4. Southern NC and Northern SC
May 6-11: South of Charlotte, NC (revisited)
Back in Somerset, the bird population had changed slightly but noticeably during our absence. Winter birds such as White-throated Sparrows and American Goldfinches had been replaced by Northern House Wrens, Chimney Swifts and Great Crested Flycatchers. That evening in the backyard, quite unexpectedly, about 20 Cedar Waxwings flew overhead. The next few days would see more flocks, numbering from 2 to 40; sometimes you could clearly see the yellow tail-tips. On May 8th, a mother's day visit to the Daniel Stowe Botanical Gardens southwest of Charlotte was made memorable for me by one bird. It was seen from the car while approaching the area: a small swallow with a short tail and an obviously off-white rump: a Cliff Swallow*.
Carolina Sandhills National Wildlife Refuge (May 9th)
I went to Carolina Sandhills on my own, the main goal being the endangered Red-cockaded Woodpeckers and Bachman's Sparrows. The visit would boost my life list considerably: one morning in the area produced 7 lifers, and I could have easily spent another day there. The Red-cockaded Woodpeckers* are easy; they are noisy little buggers. Groups of bickering woodpeckers can be found in many places along the Wildlife Drive. The Bachman's Sparrows were much harder to find. I had almost given up hope, when, near the end of the Drive, I heard one singing. In the end I have heard three singing Bachman's Sparrows* in all, and I have not been able to see a single one of them. Unexpected bonuses came in the form of a Blackpoll Warbler* near the entrance, a pair of Northern Bobwhites* narrowly escaping the tyres of my car (I could hear some calling now and then), the common yet exquisitely beautiful Red-headed Woodpeckers*, a Northern Flicker mobbing a Red-tailed Hawk, a singing Yellow-throated Warbler*, the sheer number of Orchard Orioles and Pine Warblers, an American Bittern flying past, a Green Heron atop a dead tree, Spotted Sandpipers* and displaying Killdeer on the banks of Lake Bee, a Bald Eagle, several Prairie Warblers, a Worm-eating Warbler, a Blue Grosbeak, and much, much more. On the way back, just when I was wondering why I hadn't seen a Meadowlark by the side of Highway 601 yet - as it looked so suitable - lo and behold, an Eastern Meadowlark turned up on a fence. A fitting final bird on the trip list.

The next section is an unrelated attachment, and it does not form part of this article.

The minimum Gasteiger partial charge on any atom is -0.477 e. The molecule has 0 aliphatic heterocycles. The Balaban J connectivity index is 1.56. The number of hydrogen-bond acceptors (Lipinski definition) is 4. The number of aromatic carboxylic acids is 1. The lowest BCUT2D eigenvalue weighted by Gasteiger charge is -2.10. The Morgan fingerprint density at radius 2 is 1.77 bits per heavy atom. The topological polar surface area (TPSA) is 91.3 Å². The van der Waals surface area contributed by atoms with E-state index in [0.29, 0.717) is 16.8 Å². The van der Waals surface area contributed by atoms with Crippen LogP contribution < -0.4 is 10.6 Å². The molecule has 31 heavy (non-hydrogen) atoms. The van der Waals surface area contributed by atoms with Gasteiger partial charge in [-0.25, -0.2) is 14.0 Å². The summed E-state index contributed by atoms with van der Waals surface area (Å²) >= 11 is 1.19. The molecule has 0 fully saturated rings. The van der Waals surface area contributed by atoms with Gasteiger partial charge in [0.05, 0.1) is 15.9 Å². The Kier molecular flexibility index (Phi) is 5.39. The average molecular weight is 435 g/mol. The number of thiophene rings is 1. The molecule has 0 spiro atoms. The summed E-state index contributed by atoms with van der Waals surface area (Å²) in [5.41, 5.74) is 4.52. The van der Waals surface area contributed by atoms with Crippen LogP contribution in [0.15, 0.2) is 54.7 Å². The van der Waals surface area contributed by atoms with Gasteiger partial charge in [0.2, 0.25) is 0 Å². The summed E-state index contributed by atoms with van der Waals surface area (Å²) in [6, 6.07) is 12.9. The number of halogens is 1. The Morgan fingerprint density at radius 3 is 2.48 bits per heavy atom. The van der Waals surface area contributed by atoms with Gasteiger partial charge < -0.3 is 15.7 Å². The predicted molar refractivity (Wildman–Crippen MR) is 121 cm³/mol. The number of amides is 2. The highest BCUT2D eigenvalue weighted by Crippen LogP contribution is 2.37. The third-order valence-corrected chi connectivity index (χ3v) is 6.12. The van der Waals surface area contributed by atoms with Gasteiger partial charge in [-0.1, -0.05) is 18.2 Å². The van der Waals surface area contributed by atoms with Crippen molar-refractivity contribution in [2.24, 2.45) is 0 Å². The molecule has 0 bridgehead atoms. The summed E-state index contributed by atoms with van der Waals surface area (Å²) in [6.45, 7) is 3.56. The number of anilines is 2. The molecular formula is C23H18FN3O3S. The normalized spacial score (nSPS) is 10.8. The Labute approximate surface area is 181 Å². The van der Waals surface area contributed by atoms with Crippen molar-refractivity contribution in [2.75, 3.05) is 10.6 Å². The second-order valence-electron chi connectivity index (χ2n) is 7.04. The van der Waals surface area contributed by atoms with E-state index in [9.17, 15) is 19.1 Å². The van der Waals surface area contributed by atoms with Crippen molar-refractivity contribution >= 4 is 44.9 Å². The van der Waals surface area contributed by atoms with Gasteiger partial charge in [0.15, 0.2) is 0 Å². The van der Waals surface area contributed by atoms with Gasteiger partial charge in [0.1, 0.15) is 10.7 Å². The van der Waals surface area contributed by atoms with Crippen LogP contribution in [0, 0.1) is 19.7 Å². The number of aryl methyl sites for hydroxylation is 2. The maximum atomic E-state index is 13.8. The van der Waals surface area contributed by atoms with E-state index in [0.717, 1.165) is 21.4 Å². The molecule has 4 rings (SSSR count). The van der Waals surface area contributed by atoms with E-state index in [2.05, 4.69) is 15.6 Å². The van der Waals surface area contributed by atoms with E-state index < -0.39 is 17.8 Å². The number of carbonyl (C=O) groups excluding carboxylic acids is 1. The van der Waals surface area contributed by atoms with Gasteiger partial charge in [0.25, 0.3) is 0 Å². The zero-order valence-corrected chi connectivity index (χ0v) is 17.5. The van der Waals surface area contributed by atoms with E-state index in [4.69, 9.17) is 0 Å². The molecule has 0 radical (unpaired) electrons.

Last update 02/11/2011